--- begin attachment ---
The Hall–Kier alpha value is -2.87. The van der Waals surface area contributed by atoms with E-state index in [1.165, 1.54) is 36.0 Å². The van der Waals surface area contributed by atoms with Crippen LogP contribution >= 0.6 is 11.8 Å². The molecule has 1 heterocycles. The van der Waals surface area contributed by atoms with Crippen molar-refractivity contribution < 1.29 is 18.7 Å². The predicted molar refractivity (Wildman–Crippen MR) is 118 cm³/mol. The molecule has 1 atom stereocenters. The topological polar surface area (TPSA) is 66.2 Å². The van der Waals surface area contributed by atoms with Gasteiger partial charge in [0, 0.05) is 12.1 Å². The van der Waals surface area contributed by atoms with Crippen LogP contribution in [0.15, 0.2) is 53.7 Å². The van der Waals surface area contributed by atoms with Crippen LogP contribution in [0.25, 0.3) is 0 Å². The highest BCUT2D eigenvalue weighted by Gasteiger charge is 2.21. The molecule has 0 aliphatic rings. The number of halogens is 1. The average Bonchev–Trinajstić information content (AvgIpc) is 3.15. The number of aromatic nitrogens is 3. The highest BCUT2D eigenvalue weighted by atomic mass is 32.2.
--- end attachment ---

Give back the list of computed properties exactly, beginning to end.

The Hall–Kier alpha value is -2.87. The van der Waals surface area contributed by atoms with E-state index in [1.165, 1.54) is 36.0 Å². The van der Waals surface area contributed by atoms with Crippen LogP contribution >= 0.6 is 11.8 Å². The molecule has 1 heterocycles. The van der Waals surface area contributed by atoms with Crippen molar-refractivity contribution < 1.29 is 18.7 Å². The predicted molar refractivity (Wildman–Crippen MR) is 118 cm³/mol. The molecule has 1 atom stereocenters. The topological polar surface area (TPSA) is 66.2 Å². The van der Waals surface area contributed by atoms with Gasteiger partial charge in [0, 0.05) is 12.1 Å². The van der Waals surface area contributed by atoms with Crippen LogP contribution in [0.15, 0.2) is 53.7 Å². The van der Waals surface area contributed by atoms with Crippen LogP contribution in [0.25, 0.3) is 0 Å². The highest BCUT2D eigenvalue weighted by Gasteiger charge is 2.21. The molecule has 0 aliphatic rings. The number of halogens is 1. The average Bonchev–Trinajstić information content (AvgIpc) is 3.15. The number of aromatic nitrogens is 3. The highest BCUT2D eigenvalue weighted by atomic mass is 32.2.